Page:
From reading only the abstract I conclude that while it might be that this specific FGF receptor tyrosine kinase can cause the cartilage in joints to go through abnormal development and get thicker, there is no evidence that administering of any type of inhibitor of FGFR3 would lead to the reappareance of growth plates that might have been recently ossified.

Since Raja did say that I can just google the information about the link between inihibition of FGF3 and skeletal overgrowth, I did just that. The results are in the Further Research subsection

Deeper Analysis from Reading the Full Study PDF HERE – The first thing that is noted is that researchers have discovered that it is possible to stop cancer tumors from getting bigger by restricting the angiogenesis aka creation of blood flow to the tumor. Compounds like VEGF and FGFs actually can bind to receptors on cell surfaces with tyrosine kinase activity.

From the article “PD176067 is a reversible, selective ATP competitive inhibitor of FGF receptor tyrosine kinase, with in vitro IC50 values of 2–9 nM against human FGF receptor-1 (Parke-Davis, 2000)….inhibition of VEGF receptor tyrosine kinase is also observed, although at higher concentrations than for FGF receptor tyrosine kinase.”

The thing is that the researchers wanted to test just how toxic this inhibitor of FGF can be, young rats around 7 weeks old got various dosages twice a day. The result is that the growth plate in the young rats started to develop abnormally. In addition, many of the soft tissues started to mineralize and blood vessels also started to mineralize.

The section that would be most important to either validate or disprove the claim made by the commenter Raja that administering of a FGF Receptor Inhibitor is the section below, which I copy and pasted from the discussion section.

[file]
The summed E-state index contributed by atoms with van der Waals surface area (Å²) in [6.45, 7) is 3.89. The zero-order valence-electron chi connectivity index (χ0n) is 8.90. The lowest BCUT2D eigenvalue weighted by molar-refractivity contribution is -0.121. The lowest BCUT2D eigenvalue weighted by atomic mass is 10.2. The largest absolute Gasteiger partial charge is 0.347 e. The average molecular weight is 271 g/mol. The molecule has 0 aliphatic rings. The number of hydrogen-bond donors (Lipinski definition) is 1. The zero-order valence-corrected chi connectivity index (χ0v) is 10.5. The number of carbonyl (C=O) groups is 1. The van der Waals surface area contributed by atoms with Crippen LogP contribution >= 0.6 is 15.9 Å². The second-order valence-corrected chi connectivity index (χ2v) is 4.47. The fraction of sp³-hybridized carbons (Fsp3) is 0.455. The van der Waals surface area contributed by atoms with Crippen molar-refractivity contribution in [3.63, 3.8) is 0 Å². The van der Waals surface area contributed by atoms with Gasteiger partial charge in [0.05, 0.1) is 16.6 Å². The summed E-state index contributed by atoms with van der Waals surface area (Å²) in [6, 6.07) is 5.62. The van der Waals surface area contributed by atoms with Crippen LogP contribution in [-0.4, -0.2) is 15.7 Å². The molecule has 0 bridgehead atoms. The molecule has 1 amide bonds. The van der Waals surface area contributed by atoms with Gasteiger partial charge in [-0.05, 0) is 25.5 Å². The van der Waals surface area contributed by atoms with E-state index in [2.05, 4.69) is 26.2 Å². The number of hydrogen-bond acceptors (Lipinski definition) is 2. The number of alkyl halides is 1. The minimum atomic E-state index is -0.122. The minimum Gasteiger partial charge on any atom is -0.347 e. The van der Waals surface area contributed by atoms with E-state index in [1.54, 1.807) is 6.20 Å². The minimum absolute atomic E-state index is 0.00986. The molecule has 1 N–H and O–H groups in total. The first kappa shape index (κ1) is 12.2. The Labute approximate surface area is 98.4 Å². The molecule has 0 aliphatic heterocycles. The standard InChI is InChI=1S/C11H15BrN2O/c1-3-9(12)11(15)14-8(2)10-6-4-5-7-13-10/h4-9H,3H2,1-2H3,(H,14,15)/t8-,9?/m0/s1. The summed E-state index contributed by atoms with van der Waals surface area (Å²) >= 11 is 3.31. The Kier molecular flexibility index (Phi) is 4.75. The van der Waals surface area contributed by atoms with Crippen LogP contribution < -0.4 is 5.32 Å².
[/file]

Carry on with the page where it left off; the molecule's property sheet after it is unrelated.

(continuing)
Abnormal endochondral ossification induced by PD176067 and classified as physeal dysplasia was present in the distal femur and proximal tibia growth plates in young rats at ≥5 mg/kg and mature rats at all doses. In young rats, progressive thickening of the physis was dose-related and severity of physeal dysplasia was minimal, mild, and mild to moderate at 2.5, 5, and 10 mg/kg, respectively. There was an approximately 4-fold increased thickness of cartilaginous growth plates in young rats at 10 mg/kg compared to agematched controls{That could be a pretty big increase in height} (Figure 3A and 3C). In young rats, the proliferating zone had increased numbers of flattened chondrocytes aligned in columns and was twice the thickness as compared to control rats{The increased number of flattened chondrocytes could be due FGFR1 resulting in disorganized flattened growth plates or it could be that FGFR1 inhibition results in chondrogenesis of subperiosteal cells resulting in possible new growth plate formation}. There was increased depth of the zone of chondrocyte hypertrophy, and marked thickening of the zone of ossification (primary spongiosa). Disorganization of the distal columns of hypertrophic chondrocytes, variable enlargement of the perichondrial lacunae, and increased numbers of primary spongiosa with retention of cartilaginous cores and thin rims of osteoid lining the trabeculae were present (Figure 3C). Capillary loops were present within the tubes of mineralized cartilage matrix (Figure 3E). However, there was decreased resorption or amalgamation of primary spongiosa into secondary spongiosa.